The Limerick–Tralee line, also known as the North Kerry line, is a former railway line from Limerick railway station to Tralee railway station in Ireland. It also has branch lines to Foynes and Fenit. Most of the line today is now made into the Great Southern Trail.
The Limerick–Tralee line was opened on 20 December 1880 by the Limerick and Kerry Railway Company, which was owned by the Waterford, Limerick and Western Railway. During 1901, the WL&WR was bought by the Great Southern and Western Railway. But during the grouping of 1925, the GS&WR was merged with three other companies to form the Great Southern Railways. After the war, the Transport Act 1944 dissolved the GSR and brought its assets into the ownership of Córas Iompair Éireann on 1 January 1945. The line stayed in the ownership of CIÉ until the line was closed to passengers on 4 February 1963 and for freight up to Listowel in 1977 and to Tralee on 6 February 1978.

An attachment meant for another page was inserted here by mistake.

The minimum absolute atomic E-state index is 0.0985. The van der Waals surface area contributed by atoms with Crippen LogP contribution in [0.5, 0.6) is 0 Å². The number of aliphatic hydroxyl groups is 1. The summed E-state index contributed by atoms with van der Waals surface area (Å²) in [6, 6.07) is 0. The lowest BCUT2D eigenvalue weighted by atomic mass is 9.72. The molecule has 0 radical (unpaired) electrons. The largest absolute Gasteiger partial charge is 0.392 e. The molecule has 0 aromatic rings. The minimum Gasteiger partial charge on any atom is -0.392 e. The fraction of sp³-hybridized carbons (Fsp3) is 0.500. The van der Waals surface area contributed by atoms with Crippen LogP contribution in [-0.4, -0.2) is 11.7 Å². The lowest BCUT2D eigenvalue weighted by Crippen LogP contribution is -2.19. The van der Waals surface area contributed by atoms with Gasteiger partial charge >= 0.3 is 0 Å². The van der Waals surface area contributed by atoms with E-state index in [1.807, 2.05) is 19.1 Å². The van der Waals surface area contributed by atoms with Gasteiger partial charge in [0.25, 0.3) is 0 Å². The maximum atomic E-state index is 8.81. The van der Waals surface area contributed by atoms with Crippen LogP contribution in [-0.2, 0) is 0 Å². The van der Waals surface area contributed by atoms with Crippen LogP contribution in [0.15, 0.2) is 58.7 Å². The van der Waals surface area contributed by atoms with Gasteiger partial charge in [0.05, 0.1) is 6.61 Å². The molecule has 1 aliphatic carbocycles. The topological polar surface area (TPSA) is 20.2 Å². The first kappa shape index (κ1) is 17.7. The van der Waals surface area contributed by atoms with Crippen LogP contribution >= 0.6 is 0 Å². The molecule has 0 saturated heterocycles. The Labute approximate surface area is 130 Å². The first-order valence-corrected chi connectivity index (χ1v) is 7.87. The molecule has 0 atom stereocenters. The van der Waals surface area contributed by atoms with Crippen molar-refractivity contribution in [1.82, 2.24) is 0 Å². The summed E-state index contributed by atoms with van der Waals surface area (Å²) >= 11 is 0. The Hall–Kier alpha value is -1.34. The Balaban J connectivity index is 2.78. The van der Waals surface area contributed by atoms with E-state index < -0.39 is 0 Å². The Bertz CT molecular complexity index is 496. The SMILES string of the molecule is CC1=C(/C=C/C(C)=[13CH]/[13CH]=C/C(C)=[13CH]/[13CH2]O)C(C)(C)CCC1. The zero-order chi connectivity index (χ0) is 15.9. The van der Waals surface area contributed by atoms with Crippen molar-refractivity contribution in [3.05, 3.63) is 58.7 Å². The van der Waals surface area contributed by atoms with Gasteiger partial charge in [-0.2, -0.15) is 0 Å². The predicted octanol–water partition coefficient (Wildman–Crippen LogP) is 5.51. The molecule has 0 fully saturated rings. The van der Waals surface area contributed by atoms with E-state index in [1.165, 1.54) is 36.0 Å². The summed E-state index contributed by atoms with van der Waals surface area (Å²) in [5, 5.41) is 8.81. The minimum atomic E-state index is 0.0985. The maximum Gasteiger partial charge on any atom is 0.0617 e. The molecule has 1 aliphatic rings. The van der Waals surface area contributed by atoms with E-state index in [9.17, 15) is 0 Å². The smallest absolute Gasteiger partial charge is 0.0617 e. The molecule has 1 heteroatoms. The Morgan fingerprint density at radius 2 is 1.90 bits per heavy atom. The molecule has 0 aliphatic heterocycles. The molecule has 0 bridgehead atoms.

At the start of the Limerick–Tralee line the line breaks off from the Limerick-Rosslare railway line and heads straight down to Patrickswell junction, where the line splits up with the Croom line that goes to the Dublin-Cork railway line. After Patrickswell, the line goes to Adare, where a branch line to Foynes is branched off from the line. The line then goes through many towns, including Rathkeale, Newcastle West, and Abbeyfeale. It then goes over the Kerry border to Listowel, where it joined up with the Lartigue Monorail. After that, the line rushes through Lixnaw, Abbeydorney railway station, and Ardfert railway station, until it finally goes to Tralee railway station.